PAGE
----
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Has 'The Flash' Lost Its Heart?

By Craig Wack | TV | October 14, 2015 |

By Craig Wack | TV | October 14, 2015 |

The Flash is two episodes into Season 2 and so far it seems … off.

All the major pieces are in place. Barry is still fast and getting faster. Joe, Cisco and the rest of Team Flash are safely ensconced in STAR Labs. The show has even managed steer away from the creepy Barry-Iris romance so far.

What’s missing right now is what defined the show in its first season: its joy.

In a superhero TV landscape filled with stoic superspies and drab olive archers, The Flash was a breath of fresh air. As bleak as Agents of SHIELD or Arrow might be on a given night, The Flash being a light-hearted ride unlike anything else out there was virtually guaranteed.

While Barry realized the link between power and responsibility early on, it didn’t mean he wasn’t going to have fun with it along the way. The discovery of his superpowers fit Barry’s personality to the letter. The scientist in Barry found joy in the new possibilities with his abilities. The human in Barry found ways to help people in ways never possible before. Barry found his gifts to be a blessing rather than a burden.

When the season premiered last week, the opening voiceover was telling of the change in tone. Instead of breathless enthusiasm when Barry introduced himself as the “fastest man alive,” the breathlessness came from exhaustion because Barry had been going it alone for a number of months following his showdown with Dr. Wells. For the first time, Barry didn’t like being The Flash.

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It’s not like The Flash hasn’t been doing good things so far. It’s gone all in with the time travel and the multiverse concept. It’s introduced a new character in Patty Spivot, so at least someone doesn’t know The Flash’s true identity. Jay Garrick, the Flash from the Golden Age of comics, was brought on board with a fun little Easter egg thrown in.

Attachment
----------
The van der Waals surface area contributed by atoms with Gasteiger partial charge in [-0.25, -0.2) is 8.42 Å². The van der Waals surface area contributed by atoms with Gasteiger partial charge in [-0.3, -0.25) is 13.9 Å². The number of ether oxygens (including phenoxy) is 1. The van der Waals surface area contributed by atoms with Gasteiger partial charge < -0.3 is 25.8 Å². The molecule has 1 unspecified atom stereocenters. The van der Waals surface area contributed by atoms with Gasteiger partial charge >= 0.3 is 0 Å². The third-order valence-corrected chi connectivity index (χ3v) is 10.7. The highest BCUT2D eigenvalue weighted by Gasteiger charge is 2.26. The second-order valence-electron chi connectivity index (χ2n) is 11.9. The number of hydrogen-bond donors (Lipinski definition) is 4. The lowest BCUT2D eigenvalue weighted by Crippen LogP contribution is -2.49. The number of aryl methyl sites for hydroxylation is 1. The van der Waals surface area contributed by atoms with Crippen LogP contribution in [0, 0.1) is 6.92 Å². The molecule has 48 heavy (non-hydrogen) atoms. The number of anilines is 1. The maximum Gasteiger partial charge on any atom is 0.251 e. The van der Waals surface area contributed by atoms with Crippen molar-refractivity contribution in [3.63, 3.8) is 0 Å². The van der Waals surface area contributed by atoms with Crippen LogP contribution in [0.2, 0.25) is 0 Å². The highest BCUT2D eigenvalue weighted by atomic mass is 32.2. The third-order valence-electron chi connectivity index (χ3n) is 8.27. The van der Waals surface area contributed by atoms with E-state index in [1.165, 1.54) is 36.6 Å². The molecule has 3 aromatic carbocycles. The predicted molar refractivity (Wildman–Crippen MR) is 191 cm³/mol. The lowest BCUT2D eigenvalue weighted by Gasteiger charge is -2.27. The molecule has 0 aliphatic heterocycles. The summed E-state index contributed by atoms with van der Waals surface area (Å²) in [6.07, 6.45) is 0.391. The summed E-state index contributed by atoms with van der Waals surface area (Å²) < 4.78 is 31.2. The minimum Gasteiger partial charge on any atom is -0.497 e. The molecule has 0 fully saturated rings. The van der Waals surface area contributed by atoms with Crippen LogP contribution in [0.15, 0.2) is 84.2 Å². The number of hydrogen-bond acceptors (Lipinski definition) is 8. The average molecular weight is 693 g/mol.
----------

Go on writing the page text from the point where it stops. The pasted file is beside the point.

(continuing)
Unfortunately it’s all been done against a drab canvas that’s thrown the whole show off-kilter. The prime example is Cisco’s discovery of his own powers. There’s no one on the show who normally would geek out at getting powers more than Cisco, but they’ve manifested themselves as a cross somewhere between a seizure and a bout with crippling constipation. These powers scare Cisco rather than energize him, which is part of this overall change that’s bringing the whole show down.

Watching these first two episodes have been like drinking a Coke that’s lost its fizz. All the components of the experience you know so well are there, but it’s a huge letdown when those first couple of sips from the glass fail to tickle your nose.

Fortunately, there is still time for The Flash to turn things around. The show has laid a ton of groundwork for the upcoming season in these two episodes. With the mission clear, the possibility for new villains endless and Gorilla Grodd out there somewhere, hopefully The Flash can recapture the spark that made it unique.

Craig Wack still doesn’t like time travel, but is dealing with it. Please follow his Twitter.

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